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Bernie Sanders announces investigation into Amazon's safety record

Sanders notified Amazon CEO Andy Jassy of the investigation in a 10-page letter in which he called the conditions at the company’s warehouses “dangerous and illegal.”
Sen. Bernie Sanders, I-Vt., speaks on Capitol Hill on June 8, 2023.
"Amazon should be the safest place in America to work, not one of the most dangerous," Sen. Bernie Sanders, I-Vt., tweeted.Jose Luis Magana / AP

Sen. Bernie Sanders, I-Vt., announced an investigation Tuesday into what he called Amazon's "abysmal safety record" amid broader scrutiny of the company's labor practices.

"Amazon is one of the most valuable companies in the world owned by Jeff Bezos, one of the richest men in the world," Sanders, a frequent Amazon critic, said on Twitter. "Amazon should be the safest place in America to work, not one of the most dangerous."

Sanders, who chairs the Health, Education, Labor and Pensions Committee, alerted Amazon CEO Andy Jassy of the investigation in a 10-page letter, which called the conditions at the company's warehouses "dangerous and illegal." The letter alleged that Amazon's warehouses are "uniquely dangerous" because of physically demanding work and "aggressive productivity goals." The letter also alleges that on-site medical clinics "undertreat and underreport" employees' injuries.

"Amazon must stop pushing workers past their limits and discarding them when they are no longer useful," Sanders wrote. "In its endless pursuit of profits, Amazon sacrifices workers’ bodies under the constant pressure of a surveillance system that enforces impossible rates."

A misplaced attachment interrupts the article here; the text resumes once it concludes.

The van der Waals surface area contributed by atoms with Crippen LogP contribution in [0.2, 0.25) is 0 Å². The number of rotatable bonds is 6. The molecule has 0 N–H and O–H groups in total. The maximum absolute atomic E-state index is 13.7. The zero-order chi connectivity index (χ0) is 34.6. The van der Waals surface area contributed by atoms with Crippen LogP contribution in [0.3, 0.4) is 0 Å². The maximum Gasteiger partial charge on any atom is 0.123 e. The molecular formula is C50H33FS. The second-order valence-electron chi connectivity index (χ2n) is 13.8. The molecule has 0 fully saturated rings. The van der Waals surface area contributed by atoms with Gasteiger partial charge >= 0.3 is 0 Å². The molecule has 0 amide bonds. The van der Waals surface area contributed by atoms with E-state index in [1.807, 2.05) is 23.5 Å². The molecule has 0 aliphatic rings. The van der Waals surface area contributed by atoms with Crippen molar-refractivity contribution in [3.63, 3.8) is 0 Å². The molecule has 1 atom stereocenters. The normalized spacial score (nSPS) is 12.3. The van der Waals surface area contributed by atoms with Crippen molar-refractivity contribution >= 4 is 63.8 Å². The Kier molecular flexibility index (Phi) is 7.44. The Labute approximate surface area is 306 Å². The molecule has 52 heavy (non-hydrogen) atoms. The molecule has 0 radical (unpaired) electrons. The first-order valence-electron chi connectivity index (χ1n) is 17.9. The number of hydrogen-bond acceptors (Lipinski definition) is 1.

Asked by a reporter Tuesday whether everything is on the table for Amazon, including a subpoena, Sanders replied, “Yes.”

Sanders' letter said the Occupational Safety and Health Administration issued Amazon "at least 50 citations for violating workplace health and safety laws"; the company says it has appealed all of the citations. Amazon also said that it has invited Sanders to tour a facility and that the invitation remains open.

In an emailed statement, Amazon spokesperson Steve Kelly said that the company has reviewed Sanders' letter and that company officials "strongly disagree with Senator Sanders’ assertions."

"We take the safety and health of our employees very seriously," Kelly said in an earlier emailed statement. "There will always be ways to improve, but we’re proud of the progress we’ve made which includes a 23% reduction in recordable injuries across our U.S. operations since 2019. We’ve invested more than $1 billion into safety initiatives, projects, and programs in the last four years, and we’ll continue investing and inventing in this area because nothing is more important than our employees’ safety."

A company report also indicated that the recordable incident rate improved by 11% from 2021 to 2022 and by more than twice that from 2019 to 2022.

Sanders asked Amazon in his letter to provide an internal 2021 report related to employee turnover, information about the costs of implementing certain recommended safety measures, communications about safety measures and physician hotline information, among other things.